Johnny Depp, Rebecca Hall, Paul Bettany, Morgan Freeman, Cillian Murphy, Clifton Collins Jr.
Alex Paraskevas, Jack Paglen, Jordan Goldberg, and Wally Pfister
It's hard not to watch director Wally Pfister's Transcendence without wondering how Christopher Nolan, for whom Pfister has served as cinematographer on multiple films, would have approached such a complex and ambitious film.
My gut feeling tells me that, first and foremost, Nolan would have realized that in its present form Transcendence wasn't quite ready for the big screen. That's not to imply that the finished product is a truly bad film - it's not. It's also not a good film. Transcendence is an ambitious and thought-provoking film that takes a familiar theme, man vs. machine or humanity vs. technology, and turns it into a series of cyber-babble cliche's and unconvincing ethical issues. In the film, Depp plays Dr. Will Caster, a rock star in the world of artificial intelligence on the verge of manifesting a lifelong dream known as PINN (Physically Independent Neural Network), essentially a computer system containing all the intelligence of the world along with feelings and emotion. Not surprisingly, Caster's work attracts the negative attention of RIFT, an anti-technology group that attempts to sabotage the effort by shooting Caster after one of his acclaimed presentations. While he's seemingly only wounded in the attack, it is quickly realized that the bullet with which he was shot contained a toxin and Caster has only a short time to live.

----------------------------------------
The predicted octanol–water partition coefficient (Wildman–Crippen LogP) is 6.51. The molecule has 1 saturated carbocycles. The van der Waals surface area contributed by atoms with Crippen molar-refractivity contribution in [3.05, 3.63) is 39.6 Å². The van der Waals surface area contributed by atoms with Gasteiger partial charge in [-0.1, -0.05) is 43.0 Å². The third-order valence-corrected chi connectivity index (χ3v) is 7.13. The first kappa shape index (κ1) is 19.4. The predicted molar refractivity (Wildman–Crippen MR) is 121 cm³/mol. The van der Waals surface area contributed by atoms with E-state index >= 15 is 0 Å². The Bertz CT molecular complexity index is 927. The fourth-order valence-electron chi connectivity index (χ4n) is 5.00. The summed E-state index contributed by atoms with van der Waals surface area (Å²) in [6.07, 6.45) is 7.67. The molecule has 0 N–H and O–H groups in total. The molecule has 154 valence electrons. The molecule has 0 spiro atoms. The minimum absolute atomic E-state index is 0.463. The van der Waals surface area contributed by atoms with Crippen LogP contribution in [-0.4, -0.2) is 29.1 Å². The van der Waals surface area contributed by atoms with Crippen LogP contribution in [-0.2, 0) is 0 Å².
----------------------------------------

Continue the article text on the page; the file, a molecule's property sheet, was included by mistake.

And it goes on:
What to do? What to do?
His equally brilliant wife Evelyn, played by Rebecca Hall, stares the ethical dilemma head-on then completely ignores the advice of her more level-headed peers, played by Morgan Freeman and Paul Bettany, and decides to upload her husband's consciousness to PINN in hopes that it will allow his vision to continue.
Does anybody else sense that this is a really bad idea?
Far less convincing and far less entertaining than Spike Jonze's Her while also basically tasked with that same discussion about the good and bad potential for technology, Transcendence seems almost constantly on the edge of becoming something special but never actually comes close to getting there. Of course, it doesn't help that Depp himself is pretty much reduced to a facial presence and vocal work once his consciousness disappears inside PINN and, let me reassure you, Depp is sure no Scarlett Johansson.
The film's most compelling element is, in fact, the relationship between the two Casters, a relationship that for obvious reasons becomes more complex as Will Caster leaves the physical realm and becomes what we shall call a universal presence. Depp, to his massive credit, seems completely incapable of ever phoning in a performance and elevates material that even as mediocre as it is now would have been much worse in lesser hands. While the film overall never quite gels, this may very well be the ideal transitional role for a Depp who has seemingly been trapped in the land of quirky characters for far too long. Hall, one of Hollywood's more under-appreciated actresses, is saddled with dialogue that is frequently ludicrous yet adds an emotional heft that keeps us watching even when there's nothing particularly compelling going on.
It's no surprise that Transcendence is an absolutely beautiful film to behold, with Pfister's visual eye showing up in the ways in which shots are framed and even how conflicts unfold. It's just incredibly unfortunate that Transcendence never really rises to the level of its imagery and what should have been an intriguing and compelling sci-fi thriller is reduced to a series of Cliff's Notes that leave little more than a muted impact intellectually and emotionally.
© Written by Richard Propes
The Independent Critic